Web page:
Sean Burnett was acquired from Pittsburgh in the Milledge-Morgan deal.  Fun fact: he had a 3.06 ERA with the Pirates before coming over.  He has a 3.06 ERA with the Nationals this season.  He’s combined to strike out 36 batters and walk 22 this season.  His future has “LOOGY” written all over it.

Jason Bergman (apparently he’s going by Jay now) has been able to limit his hits allowed this year (luck) which has pushed his ERA down from 5.04 between 2005 and 2008 to 4.55.  Still, not a lot to be excited about.  He’s in his peak years and his performance doesn’t warrant much discussion.

The Nationals round out their bullpen with Saul Rivera and Jorge Sosa, because what would a bad bullpen be like without any 30-something journeymen.  They’re both there, but not noteworthy.


Does it really matter?  They’ve been so irrelevant and their bullpen has been in such a state of flux this season, there’s not many patterns to pick up.  MacDougal pitches the 9th in wins (rare).  Clippard and Villone usually pitch the 7th and 8th, I guess.  Most of these relievers shouldn’t be relievers in major league baseball.  Or shouldn’t be in the role they’re in.  Everything’s a downgrade here.  The Nationals have made it known they’ll pursue bullpen help this off-season, they need to.

Inactive Notables:

Scott Olsen – 15 day DL.  Shoulder surgery.  ETA ~ March 2010.

Jordan Zimmermann – 15 day DL.  Tommy John surgery.  ETA ~ August 1, 2010.

Shairon Martis – AAA.

Horatio Ramirez – AAA.

Ross Detwiler – AAA.

(Yes, I know most of the ones I mentioned are starters, but they could have some sort of bullpen impact)

Bullpen Overview: New York Mets

Well, this thing is a mess. Not nearly as much of one as the next team I’ll preview, though.

New York Mets Depth Chart – mlb.com

Francisco Rodriguez – RH (Closer)

Pedro Feliciano – LH (Set-up)

Brian Stokes – RH (Set-up)

Sean Green – RH (Mid-relief)

Tim Redding – RH (Long-relief)

Nelson Figueroa – RH (Long-relief)

Elmer Dessens – RH (Mid-relief)

Manager: Jerry Manuel

Pitching Coach: Dan Warthen

Bullpen Coach: Randy Niemann


In order to attempt to correct the scapegoat of the Mets’ 2008 season, the bullpen, Omar Minaya signed Francisco Rodriguez to a 3-year, $36 million deal and traded a great deal of the farm for J.J. Putz. Putz–an incredibly injury-prone reliever–pitched 29 and 1/3 innings of 5+ ERA before going down with season-ending surgery. So basically, the Mets are now where they were in 2008 minus Billy Wagner plus Francisco Rodriguez. Rodriguez has been about as good as I expected him to be. Other people expected him to be amazing. I certainly didn’t. He’s pitched 54 innings with a 3.33 ERA, 53 K’s, 30 walks, a 1.30 WHIP, and has converted 26 of 31 saves. He’s tailed off recently, posting a 13.50 ERA in his last 6 appearances. Batters have touched him up for a 1.085 OPS in that span. Keep in mind he plays in probably the most pitcher-friendly ballpark in baseball. If I’m a Mets fan, I’m worried. If I’m the Mets FO, I’m probably looking at shutting him down soon. This season is meaningless and it looks like he may be developing an injury.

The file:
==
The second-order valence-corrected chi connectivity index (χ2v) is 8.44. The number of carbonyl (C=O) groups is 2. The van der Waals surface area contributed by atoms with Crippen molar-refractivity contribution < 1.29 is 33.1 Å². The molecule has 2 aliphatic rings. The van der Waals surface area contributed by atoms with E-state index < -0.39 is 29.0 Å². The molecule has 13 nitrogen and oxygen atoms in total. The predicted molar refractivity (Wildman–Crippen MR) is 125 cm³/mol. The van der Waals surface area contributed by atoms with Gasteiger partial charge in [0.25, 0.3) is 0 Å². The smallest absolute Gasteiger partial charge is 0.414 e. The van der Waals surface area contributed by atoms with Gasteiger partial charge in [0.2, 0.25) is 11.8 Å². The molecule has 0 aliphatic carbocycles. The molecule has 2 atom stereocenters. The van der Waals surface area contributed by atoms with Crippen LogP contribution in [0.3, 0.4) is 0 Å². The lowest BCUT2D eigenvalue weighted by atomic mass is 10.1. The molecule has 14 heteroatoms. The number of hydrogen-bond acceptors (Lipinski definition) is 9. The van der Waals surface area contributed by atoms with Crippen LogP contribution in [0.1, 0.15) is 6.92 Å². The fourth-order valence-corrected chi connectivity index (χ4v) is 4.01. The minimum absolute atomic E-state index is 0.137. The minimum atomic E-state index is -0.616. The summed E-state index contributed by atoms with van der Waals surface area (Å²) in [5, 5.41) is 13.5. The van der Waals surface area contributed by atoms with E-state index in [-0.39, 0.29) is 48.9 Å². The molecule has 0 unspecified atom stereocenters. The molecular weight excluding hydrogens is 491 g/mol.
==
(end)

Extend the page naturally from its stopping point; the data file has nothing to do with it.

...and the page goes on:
Pedro Feliciano was the sort of default closer last year after Wagner went down with Tommy John surgery. The Mets learned that they never want Pedro Feliciano to regularly pitch the 9th again. He started the 2008 season as a lefty specialist but his role was elevated throughout the season due to injuries and incompetence by his fellow relievers–eventually becoming the closer. He got his first save opportunity on August 12th–having already amassed 62 appearances with a 3.77 ERA. He proceeded to fade down the stretch retiring only 31 of the 49 batters he faced and posted a 5.23 ERA. People understandably attribute his struggles to his new role, though I wonder if something else is at play here. He led the league in appearances last year and I wonder if he was tired. He’s been good this year, posting a 2.87 ERA with a 42-to-11 strikeout-to-walk ratio in 47 innings. He currently leads the league in appearances, so I’m very interested to see if he fades down the stretch like he did last year. To this point, the usage pattern has been remarkably similar and this is about the point during last season that he started fading.

The bullpen is incredibly uninteresting after the first two members now that Parnell is in the rotation.